Rate of African forest loss underestimated: scientist
By Ed Stoddard
ANTANANARIVO (Reuters) – The pace of deforestation in Africa has probably been underestimated by satellite imagery, lending new urgency to efforts to save the continent’s wild treasures, a scientist said on Thursday.
“The consensus is that Africa is losing about 0.4 to 0.7 percent of its forests each year but this is likely an underestimate,” said Holly Gibbs, a Ph.D. candidate at the University of Wisconsin who has been studying the phenomenon.
She said deforestation in Africa has not been properly assessed because satellites have difficulty distinguishing between human-induced changes and seasonal climate changes which can deceptively cloak a stressed forest in a veneer of green.
“If you have rain over an open woodland forest, common to parts of Africa, it will ‘green up’ or sprout flowers. If the satellite takes its image at that time it can have the impression that there is more forest as a result,” she said, speaking at a conservation conference in the Malagasy capital.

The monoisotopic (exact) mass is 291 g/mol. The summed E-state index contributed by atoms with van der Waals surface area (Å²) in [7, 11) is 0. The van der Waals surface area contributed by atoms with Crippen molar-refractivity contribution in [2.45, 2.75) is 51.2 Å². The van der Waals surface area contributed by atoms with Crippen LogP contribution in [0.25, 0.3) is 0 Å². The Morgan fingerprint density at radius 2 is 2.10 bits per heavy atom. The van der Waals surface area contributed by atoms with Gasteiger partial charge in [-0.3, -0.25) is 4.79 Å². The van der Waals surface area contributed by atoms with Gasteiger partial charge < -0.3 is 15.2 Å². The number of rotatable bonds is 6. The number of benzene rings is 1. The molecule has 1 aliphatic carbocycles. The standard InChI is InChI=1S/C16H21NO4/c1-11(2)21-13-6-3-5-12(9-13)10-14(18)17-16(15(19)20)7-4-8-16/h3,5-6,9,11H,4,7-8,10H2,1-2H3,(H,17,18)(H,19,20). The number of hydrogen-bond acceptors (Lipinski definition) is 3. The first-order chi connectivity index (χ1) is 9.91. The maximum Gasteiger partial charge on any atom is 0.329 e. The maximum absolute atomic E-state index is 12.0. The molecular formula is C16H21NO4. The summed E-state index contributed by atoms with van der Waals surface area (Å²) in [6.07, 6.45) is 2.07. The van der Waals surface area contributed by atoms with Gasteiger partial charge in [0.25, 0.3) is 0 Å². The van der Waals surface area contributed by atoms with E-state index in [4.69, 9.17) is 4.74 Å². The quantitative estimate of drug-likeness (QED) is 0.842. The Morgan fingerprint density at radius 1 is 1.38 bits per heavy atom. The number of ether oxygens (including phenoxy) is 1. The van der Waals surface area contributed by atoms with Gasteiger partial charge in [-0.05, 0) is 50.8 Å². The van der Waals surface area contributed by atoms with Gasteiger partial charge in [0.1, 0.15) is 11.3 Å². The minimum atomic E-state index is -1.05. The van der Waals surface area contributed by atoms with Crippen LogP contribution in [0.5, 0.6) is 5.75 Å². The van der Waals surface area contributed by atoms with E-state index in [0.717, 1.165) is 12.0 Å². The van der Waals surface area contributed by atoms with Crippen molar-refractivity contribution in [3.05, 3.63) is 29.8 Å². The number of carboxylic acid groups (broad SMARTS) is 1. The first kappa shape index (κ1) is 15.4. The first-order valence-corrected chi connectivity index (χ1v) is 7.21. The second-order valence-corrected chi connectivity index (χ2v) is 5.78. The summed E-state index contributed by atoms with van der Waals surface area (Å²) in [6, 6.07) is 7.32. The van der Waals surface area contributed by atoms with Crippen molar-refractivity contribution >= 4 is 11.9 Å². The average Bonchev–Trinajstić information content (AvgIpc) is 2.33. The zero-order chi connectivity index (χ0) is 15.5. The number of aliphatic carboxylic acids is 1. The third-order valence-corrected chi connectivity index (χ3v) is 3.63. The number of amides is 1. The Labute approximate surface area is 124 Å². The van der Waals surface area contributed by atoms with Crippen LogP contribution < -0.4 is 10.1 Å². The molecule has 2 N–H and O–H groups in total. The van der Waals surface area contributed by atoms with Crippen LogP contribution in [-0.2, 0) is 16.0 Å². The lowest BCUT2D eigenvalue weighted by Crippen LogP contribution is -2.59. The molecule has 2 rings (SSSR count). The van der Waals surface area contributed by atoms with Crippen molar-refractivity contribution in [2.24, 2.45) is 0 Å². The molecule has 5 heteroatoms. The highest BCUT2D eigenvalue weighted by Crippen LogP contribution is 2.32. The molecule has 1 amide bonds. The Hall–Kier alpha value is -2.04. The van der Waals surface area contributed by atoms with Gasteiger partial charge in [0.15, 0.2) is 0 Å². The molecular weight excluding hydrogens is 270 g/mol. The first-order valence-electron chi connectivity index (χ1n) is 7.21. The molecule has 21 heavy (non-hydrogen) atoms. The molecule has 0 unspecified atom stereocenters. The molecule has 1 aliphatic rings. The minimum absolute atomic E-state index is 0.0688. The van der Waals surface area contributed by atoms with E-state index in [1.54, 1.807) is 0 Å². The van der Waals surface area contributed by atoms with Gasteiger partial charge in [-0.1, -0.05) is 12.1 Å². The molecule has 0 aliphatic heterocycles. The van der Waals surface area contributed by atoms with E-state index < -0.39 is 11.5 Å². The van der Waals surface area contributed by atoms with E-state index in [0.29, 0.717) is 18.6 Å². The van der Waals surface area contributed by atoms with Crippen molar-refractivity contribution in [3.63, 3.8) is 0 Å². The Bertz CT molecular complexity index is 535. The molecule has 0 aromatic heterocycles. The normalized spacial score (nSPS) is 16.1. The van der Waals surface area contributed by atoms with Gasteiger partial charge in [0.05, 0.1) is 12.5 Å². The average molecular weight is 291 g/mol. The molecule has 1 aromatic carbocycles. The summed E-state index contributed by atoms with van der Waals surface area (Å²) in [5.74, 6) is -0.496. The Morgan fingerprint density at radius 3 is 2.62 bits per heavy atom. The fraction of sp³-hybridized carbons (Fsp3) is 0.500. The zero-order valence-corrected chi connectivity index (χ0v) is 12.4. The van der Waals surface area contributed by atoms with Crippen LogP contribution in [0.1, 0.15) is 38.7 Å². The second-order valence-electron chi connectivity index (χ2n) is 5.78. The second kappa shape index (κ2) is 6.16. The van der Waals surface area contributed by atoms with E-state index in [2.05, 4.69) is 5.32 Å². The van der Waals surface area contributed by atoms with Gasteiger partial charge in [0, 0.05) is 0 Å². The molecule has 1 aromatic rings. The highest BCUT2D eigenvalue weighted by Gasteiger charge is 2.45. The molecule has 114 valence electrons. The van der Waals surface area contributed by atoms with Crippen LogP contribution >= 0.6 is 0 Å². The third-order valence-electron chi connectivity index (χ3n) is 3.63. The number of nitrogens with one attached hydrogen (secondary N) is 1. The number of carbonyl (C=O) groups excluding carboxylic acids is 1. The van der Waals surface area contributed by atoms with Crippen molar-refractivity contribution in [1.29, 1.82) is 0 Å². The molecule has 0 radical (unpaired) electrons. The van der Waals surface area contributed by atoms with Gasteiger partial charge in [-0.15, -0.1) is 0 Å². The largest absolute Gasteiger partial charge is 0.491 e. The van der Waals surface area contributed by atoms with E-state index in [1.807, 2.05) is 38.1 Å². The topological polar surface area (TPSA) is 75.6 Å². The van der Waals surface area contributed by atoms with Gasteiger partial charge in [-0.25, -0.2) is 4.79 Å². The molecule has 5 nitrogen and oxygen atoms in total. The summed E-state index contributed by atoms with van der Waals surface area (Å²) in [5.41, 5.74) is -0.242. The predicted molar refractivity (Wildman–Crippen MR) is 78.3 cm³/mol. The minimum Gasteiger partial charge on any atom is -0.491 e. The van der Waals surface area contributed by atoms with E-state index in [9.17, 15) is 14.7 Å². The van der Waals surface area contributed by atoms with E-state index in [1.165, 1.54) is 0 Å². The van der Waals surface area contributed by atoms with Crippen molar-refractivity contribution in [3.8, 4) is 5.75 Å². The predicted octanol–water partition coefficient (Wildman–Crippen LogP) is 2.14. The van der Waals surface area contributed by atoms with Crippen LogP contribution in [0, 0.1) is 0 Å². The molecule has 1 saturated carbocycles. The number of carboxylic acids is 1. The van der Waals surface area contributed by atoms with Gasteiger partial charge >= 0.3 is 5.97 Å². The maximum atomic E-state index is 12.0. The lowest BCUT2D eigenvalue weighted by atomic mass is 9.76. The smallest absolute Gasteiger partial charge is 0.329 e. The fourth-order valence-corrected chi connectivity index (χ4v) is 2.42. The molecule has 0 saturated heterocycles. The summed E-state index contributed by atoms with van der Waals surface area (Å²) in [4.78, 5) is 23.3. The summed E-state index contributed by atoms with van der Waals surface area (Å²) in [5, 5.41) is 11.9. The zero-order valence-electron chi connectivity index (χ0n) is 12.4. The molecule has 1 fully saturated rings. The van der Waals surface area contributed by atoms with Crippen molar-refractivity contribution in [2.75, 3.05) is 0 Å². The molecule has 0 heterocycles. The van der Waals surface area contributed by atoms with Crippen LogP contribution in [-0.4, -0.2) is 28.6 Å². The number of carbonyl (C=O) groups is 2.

She also said that part of the problem is that net estimates are usually used.
These allow young, regenerating forests and commercial plantations to offset rates of clearing, giving a false impression about the pace at which primary forest is being lost.
“We have to move beyond net estimates and look at gross rates of clearing to be able to fully assess the impact of human land use changes on Africa’s forests,” she said.
Gibbs said more on-the-ground data was needed to get a clearer picture of African deforestation and that it was necessary to track the fate of cleared land.
Land cleared in Africa by slash and burn farmers can lose its nutrients after a few years, forcing peasants to move on in a vicious cycle which depletes the forest and the soil.
According to U.N. estimates, Africa lost about 23 million hectares of forest in the 1980s and another 20 million in the 1990s.
The stakes are high as deforestation on the world’s poorest continent exacerbates a host of other problems. In Malawi forest loss has been associated with erosion of valuable soil which contributes to periodic food shortages.
Conference host Madagascar has lost as much as 90 percent of its original forest, depriving its unique wildlife — a key tourist attraction — of crucial habitat.